Margaret's lavish costume

Monday, November 25, 2013

Cissette On Tour

1950s Cissette ballerina
Several months back, during my ballerina blitz, I got this doll all restored and ready to go except for her shoes. Then I got a little burnt out on ballerinas and put her aside for a while. Now, though, all my ballerinas have traveled on to new homes so I decided to finish Cissette and list her.

Cissette, having her split repaired.
I originally planned to make a trunk set with the "On Tour" theme. This is something Madame Alexander used to do back in the 1950s and 60s at Christmas time. She would make big sets with a ballerina doll and lots of clothes and call it Cissette or whomever, "On Tour". They were often exclusive to the FAO Schwartz or Montgomery Ward catalogues. I've seen these sets with Cissy, Cissette, Elise, Lissy, Pamela (who first used the Lissy mold and then switched over to the "Louisa" or "Nancy Drew" mold used by the Wendy doll I have listed right now), and more. It's such a fun idea for a child, and it's a great deal of fun for me to amass all the outfits and accessories, not to mention find a suitable "trunk".

Cissette after repair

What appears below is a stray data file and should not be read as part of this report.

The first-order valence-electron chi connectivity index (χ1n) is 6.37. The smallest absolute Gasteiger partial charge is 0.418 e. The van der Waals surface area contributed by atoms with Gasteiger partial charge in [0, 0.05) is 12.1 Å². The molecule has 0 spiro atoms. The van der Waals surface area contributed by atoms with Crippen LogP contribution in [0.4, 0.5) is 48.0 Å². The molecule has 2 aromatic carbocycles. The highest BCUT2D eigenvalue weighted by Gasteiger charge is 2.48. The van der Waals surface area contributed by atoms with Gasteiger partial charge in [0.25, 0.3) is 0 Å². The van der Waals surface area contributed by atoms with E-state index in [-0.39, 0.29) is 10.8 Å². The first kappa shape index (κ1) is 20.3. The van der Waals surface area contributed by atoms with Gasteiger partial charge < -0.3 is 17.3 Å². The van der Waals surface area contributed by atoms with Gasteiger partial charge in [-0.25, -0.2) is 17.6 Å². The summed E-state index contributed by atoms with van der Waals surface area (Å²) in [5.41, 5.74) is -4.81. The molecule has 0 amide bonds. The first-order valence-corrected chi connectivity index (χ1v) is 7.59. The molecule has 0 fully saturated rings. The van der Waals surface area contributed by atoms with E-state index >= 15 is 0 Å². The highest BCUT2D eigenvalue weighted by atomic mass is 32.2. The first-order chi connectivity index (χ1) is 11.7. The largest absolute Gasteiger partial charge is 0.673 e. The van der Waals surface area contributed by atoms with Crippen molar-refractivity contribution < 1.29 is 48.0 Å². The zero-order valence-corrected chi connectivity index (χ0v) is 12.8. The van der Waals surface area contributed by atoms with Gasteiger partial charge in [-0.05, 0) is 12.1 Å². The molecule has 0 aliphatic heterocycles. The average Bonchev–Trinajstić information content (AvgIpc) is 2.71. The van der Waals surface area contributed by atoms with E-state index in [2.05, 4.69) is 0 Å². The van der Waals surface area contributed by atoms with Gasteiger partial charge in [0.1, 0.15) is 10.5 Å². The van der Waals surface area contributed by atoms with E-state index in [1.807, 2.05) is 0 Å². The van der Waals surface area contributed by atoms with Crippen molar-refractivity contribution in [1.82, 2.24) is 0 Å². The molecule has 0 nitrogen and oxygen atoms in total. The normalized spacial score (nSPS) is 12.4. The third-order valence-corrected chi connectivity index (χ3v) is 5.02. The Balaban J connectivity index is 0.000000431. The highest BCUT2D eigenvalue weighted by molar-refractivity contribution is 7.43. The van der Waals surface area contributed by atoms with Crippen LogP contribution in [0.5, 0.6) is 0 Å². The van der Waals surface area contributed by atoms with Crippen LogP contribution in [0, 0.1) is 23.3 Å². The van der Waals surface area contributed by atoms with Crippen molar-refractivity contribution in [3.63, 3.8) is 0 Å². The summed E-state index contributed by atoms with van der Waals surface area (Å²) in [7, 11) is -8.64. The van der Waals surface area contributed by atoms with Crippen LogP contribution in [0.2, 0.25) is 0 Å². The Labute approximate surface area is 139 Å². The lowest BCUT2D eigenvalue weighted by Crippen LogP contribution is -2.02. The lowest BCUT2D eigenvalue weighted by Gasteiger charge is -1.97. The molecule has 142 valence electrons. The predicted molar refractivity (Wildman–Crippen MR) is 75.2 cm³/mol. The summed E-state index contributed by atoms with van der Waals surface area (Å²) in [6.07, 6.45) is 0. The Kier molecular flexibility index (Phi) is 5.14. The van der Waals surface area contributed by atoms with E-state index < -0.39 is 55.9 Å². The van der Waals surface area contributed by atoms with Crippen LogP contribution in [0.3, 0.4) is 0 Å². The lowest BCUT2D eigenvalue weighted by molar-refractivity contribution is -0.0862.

The result is quite expensive, though, given the high cost of the 50s dolls and clothing, and few adult collectors are able to justify the cost of buying all those clothes for a doll they will most likely display in one outfit only. Trunk sets do sell for me, but they often take a long time to move and I end up making less profit than if I sold each piece by itself. So, I decided to list Cissette alone as a ballerina and then finish and list the outfits I have for her separately. I have a few more Cissettes lying around my office, so I may indulge myself with a trunk set later on.

Dolls with bright face paint like this are called "high color".
Cissette came to me having been already "restored" in the past. Someone knitted her a pretty dress trimmed with pearls and glued matching pearls to her earlobes. I didn't try to remove these, as they don't look bad and trying to get them off would certainly damage the plastic doll head. Then the restorer styled Cissette's hair in pigtails with rhinestones sewn to the tops. I removed the rhinestones and styled her hair in its original set.
New stringing allows her to pose well.

Otherwise, Cissette needed a split repair, re-stringing, and a good cleaning. The only things I was unable to remove are a scratch on her belly, very slight, and a couple tiny red marks on top of her head.

Cissette has a couple tiny red marks on top of her head.

Cissette looks stage-ready now, and her tighter stringing allows her to pose many ways. Her knees bend well and her eyes function.